Jazz Legend Fred Hersch Returns Home to Cincinnati for Xavier Music Series

From child jazz prodigy to HIV survivor to living legend, Fred Hersch reflects on his full journey.

click to enlarge Fred Hersch will perform at Xavier University in November. - Photo: John Abbott
Photo: John Abbott
Fred Hersch will perform at Xavier University in November.

Editor's note: This story is featured in the Nov. 2 print edition of CityBeat.

Fred Hersch claims to be slowing down, but his calendar says otherwise.

When Hersch and his trio return to his hometown for Xavier University’s music series on Nov. 10, he’ll be coming off gigs at New York’s Village Vanguard and in Italy and Chicago.

A Cincinnati native, Hersch is one of the most influential and revered artists today, especially in the jazz pantheon. His influence continued even during the COVID-19 pandemic when his creative output never stopped, with three recordings in the past two years, the world premiere of a set of solo piano variations and a full schedule of gigs since the summer of 2021.

Speaking to CityBeat by phone from New York, Hersch is upbeat and energized by live performances over the past fifteen months with bassist Drew Gress and German drummer Jochen Rueckert, a new trio that Hersch says is “gelling nicely.”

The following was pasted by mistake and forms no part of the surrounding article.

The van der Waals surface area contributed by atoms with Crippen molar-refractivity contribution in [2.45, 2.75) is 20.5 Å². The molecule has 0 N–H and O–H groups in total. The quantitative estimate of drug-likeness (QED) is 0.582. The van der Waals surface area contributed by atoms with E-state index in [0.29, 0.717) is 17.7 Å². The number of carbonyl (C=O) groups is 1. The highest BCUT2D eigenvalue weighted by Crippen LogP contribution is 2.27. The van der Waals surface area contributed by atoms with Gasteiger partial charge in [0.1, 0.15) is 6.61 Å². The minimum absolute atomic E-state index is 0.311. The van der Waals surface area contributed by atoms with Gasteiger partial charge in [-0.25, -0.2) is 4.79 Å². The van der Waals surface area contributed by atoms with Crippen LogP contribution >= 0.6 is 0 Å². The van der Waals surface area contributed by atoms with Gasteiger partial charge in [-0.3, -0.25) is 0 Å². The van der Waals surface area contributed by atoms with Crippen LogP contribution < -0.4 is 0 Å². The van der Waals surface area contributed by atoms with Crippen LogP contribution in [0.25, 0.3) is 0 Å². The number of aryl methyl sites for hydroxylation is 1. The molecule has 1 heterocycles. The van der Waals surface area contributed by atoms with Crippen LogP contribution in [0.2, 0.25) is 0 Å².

“I had a long-standing trio for over ten years, and after COVID, I felt like starting fresh,” Hersch says. “I’ve been playing with Drew off and on since the ‘80s and with Jochen for the past year and a half.”

Hersch’s small stature belies his outsized presence in the jazz world for more than four decades as a performer in configurations from solo to full orchestra, composer, arranger, collaborator, teacher and author.

He’s also a survivor, a moniker he acknowledges with gratitude after coming out on the other side. When considering his HIV diagnosis in the mid-1980s, a life-threatening health crisis in 2008 that nearly killed him and recent pandemic-enforced isolation, Hersch’s output becomes truly staggering.

A child prodigy, Hersch was drawn to jazz by Newport’s lamented AM jazz radio station WNOP, whose offbeat announcers drew on encyclopedic knowledge of artists and their material.

After dropping out of Grinnell College in Iowa, Hersch returned to Cincinnati and discovered the Family Owl on Calhoun Street, where saxophonist Jimmy McGary let him sit in.

“I got my ass kicked,” Hersch recalls in a 2013 interview with Cincinnati Magazine. He honed his chops in local backup bands and left Cincinnati for good in 1975.

Hersch moved to New York after attending and teaching at the New England Conservatory in Boston.

“Those days were tough but also wildly exciting,” he tells CityBeat. “Rent was cheap, drugs were everywhere and there were a lot more gay people than in Cincinnati.”

Music never lost its power.

“During those years, there were so many jazz clubs in the Village, and you could go up to a legend like (tenor saxophonist) Joe Henderson or (bassist) Ron Carter, talk to them, have a drink or ask if you could sit in,” Hersch says.

Hersch had already embarked on an ambitious solo career when he was diagnosed with HIV in 1985. He maintained his health and followed a strict medical regimen, but it wasn’t until 1993 when major media sources identified him as “a gay jazz musician” that he took on advocating for people with AIDS and HIV.

“I had an opportunity to be a spokesperson, to do some good. I’m an artist and I can’t compartmentalize my life,” he says.